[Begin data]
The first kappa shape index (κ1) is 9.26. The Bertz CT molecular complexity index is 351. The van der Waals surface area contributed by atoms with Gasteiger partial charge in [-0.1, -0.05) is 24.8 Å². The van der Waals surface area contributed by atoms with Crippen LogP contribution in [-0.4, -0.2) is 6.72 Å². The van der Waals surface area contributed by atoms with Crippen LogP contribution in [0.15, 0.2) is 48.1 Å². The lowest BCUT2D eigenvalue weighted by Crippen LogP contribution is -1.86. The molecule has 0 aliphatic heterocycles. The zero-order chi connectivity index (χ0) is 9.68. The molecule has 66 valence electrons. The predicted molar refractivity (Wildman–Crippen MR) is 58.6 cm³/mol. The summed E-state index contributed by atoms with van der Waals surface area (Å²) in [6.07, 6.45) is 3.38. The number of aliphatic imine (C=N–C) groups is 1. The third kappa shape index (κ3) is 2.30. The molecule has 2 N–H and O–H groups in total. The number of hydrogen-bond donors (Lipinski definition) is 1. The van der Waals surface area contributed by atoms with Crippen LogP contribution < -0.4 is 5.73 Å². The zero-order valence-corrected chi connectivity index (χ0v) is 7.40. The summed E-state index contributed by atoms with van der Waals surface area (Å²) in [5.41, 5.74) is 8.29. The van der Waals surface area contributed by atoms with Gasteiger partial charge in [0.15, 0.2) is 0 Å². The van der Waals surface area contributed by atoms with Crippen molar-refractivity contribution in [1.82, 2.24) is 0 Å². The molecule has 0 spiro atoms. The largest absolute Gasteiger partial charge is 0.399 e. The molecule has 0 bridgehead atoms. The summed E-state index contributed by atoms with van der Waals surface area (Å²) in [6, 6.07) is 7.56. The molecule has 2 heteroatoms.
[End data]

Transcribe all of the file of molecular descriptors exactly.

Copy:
The first kappa shape index (κ1) is 9.26. The Bertz CT molecular complexity index is 351. The van der Waals surface area contributed by atoms with Gasteiger partial charge in [-0.1, -0.05) is 24.8 Å². The van der Waals surface area contributed by atoms with Crippen LogP contribution in [-0.4, -0.2) is 6.72 Å². The van der Waals surface area contributed by atoms with Crippen LogP contribution in [0.15, 0.2) is 48.1 Å². The lowest BCUT2D eigenvalue weighted by Crippen LogP contribution is -1.86. The molecule has 0 aliphatic heterocycles. The zero-order chi connectivity index (χ0) is 9.68. The molecule has 66 valence electrons. The predicted molar refractivity (Wildman–Crippen MR) is 58.6 cm³/mol. The summed E-state index contributed by atoms with van der Waals surface area (Å²) in [6.07, 6.45) is 3.38. The number of aliphatic imine (C=N–C) groups is 1. The third kappa shape index (κ3) is 2.30. The molecule has 2 N–H and O–H groups in total. The number of hydrogen-bond donors (Lipinski definition) is 1. The van der Waals surface area contributed by atoms with Crippen LogP contribution < -0.4 is 5.73 Å². The zero-order valence-corrected chi connectivity index (χ0v) is 7.40. The summed E-state index contributed by atoms with van der Waals surface area (Å²) in [5.41, 5.74) is 8.29. The van der Waals surface area contributed by atoms with Gasteiger partial charge in [0.15, 0.2) is 0 Å². The van der Waals surface area contributed by atoms with Crippen molar-refractivity contribution in [1.82, 2.24) is 0 Å². The molecule has 0 spiro atoms. The largest absolute Gasteiger partial charge is 0.399 e. The molecule has 0 bridgehead atoms. The summed E-state index contributed by atoms with van der Waals surface area (Å²) in [6, 6.07) is 7.56. The molecule has 2 heteroatoms.